Author Topic: Real Estate Case Study: Sell or Rent?  (Read 2964 times)

ikea4532

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Real Estate Case Study: Sell or Rent?
« on: May 20, 2015, 11:56:51 AM »
Market value: when fixed will be $55,000
Original price: $11,000 Cost to fix property: $2,500 Total Price $13,500
Original Mortgage amount: N/A
Interest Rate: N/A
Mortgage Term: N/A
Term Remaining: N/A
Amount remaining on mortgage: N/A
Gross Rents: when fixed will be $450/mo, based on comparable rents in the market
P&I: N/A
T&I: $75/mo
HOA costs: N/A
Deferred Maintenance notes:
Cost of water and sewage is around $90/mo; Property is in a MVACTY area

Other consideration:
Looking to see what would be better, rent and hold, or Cash out to buy a better property? If I use the funds to buy next property the situation may look like this or similar to this:

Market value: $150,000
Original price: $120,000
Original Mortgage amount: $80,000
Interest Rate: 5%
Mortgage Term: 20
Term Remaining: 20
Amount remaining on mortgage: $80,000
Gross Rents: $2,000/mo
P&I: $527.96/mo
T&I: $316.67/mo
HOA costs: N/A
Deferred Maintenance notes:
Cost of water and sewage is around $200/mo
« Last Edit: May 20, 2015, 12:47:19 PM by ikea4532 »

Another Reader

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Re: Real Estate Case Study: Sell or Rent?
« Reply #1 on: May 20, 2015, 12:54:49 PM »
Generally, when you are starting out, you try to leverage the first property to buy the second property.  In your shoes, I would look into borrowing on the $55k property for the down payment on the $120k property and cash flow the repairs and upgrades.

Not familiar with the acronym MVACTY.

ShoulderThingThatGoesUp

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Re: Real Estate Case Study: Sell or Rent?
« Reply #2 on: May 20, 2015, 12:57:05 PM »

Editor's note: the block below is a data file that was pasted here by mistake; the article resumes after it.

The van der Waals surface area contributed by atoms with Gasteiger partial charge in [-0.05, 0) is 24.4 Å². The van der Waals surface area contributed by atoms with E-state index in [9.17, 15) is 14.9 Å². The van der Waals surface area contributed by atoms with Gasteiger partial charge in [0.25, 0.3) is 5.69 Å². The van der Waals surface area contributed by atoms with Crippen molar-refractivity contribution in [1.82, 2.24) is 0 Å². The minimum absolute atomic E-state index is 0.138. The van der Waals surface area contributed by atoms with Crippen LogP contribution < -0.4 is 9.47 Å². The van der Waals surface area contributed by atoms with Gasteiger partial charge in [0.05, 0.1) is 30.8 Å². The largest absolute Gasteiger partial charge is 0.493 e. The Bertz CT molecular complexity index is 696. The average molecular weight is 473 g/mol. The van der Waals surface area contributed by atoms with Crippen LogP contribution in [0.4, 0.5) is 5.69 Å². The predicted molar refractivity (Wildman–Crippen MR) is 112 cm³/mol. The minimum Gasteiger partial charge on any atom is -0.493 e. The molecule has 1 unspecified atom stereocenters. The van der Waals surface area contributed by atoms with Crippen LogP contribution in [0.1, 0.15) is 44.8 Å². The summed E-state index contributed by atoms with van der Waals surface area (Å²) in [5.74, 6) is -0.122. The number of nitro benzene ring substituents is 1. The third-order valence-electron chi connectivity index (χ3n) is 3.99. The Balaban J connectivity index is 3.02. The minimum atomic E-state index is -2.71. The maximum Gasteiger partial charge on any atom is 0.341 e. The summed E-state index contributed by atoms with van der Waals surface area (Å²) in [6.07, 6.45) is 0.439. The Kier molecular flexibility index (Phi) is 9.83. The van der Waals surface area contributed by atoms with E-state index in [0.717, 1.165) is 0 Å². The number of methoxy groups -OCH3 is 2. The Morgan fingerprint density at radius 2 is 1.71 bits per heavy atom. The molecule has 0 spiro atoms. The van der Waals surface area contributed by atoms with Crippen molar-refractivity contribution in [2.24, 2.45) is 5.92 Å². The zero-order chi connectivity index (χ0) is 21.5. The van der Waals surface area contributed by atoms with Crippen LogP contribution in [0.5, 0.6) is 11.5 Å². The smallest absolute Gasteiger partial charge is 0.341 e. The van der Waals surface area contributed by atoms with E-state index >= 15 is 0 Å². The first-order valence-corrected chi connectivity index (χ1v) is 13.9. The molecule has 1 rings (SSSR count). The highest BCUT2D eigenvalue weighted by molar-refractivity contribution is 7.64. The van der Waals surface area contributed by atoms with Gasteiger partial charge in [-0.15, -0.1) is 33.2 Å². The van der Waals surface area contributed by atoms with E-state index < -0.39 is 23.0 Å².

Apparently it means "minimal vacancy throughout year", or "I'm going to assume no vacancy costs".

waltworks

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Re: Real Estate Case Study: Sell or Rent?
« Reply #3 on: May 21, 2015, 12:57:12 PM »
At 50% rule, you're talking $225 a month on a $55000 property. That isn't very much money for the hassle of dealing with it. I mean, you will make some money. But I would sell this place and invest in something else.

-W

zephyr911

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Re: Real Estate Case Study: Sell or Rent?
« Reply #4 on: May 21, 2015, 01:09:32 PM »
Generally, when you are starting out, you try to leverage the first property to buy the second property.  In your shoes, I would look into borrowing on the $55k property for the down payment on the $120k property and cash flow the repairs and upgrades.

Not familiar with the acronym MVACTY.
At 50% rule, you're talking $225 a month on a $55000 property. That isn't very much money for the hassle of dealing with it. I mean, you will make some money. But I would sell this place and invest in something else.
$225/mo on $13,500 invested is still 20% cash-on-cash.
But the best rationale for leasing (vs. selling) isn't cash flow, it's the avoidance of s/t cap gain tax on $41.5K - easily $10K or more depending on your wages and location.

waltworks

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Re: Real Estate Case Study: Sell or Rent?
« Reply #5 on: May 21, 2015, 02:48:39 PM »
You know, the cash on cash thing drives me nuts. I know it makes you feel good, but it's just ludicrous. If I buy a stock for $1 in 1900 and today it's worth $100, the fact that it pays a $1 annual dividend (or appreciates 1% a year, if you want to think of it that way) doesn't make me ecstatic that I'm getting 100% cash-on-cash, right? Especially if I could sell that stock and use the $100 to buy something with better returns.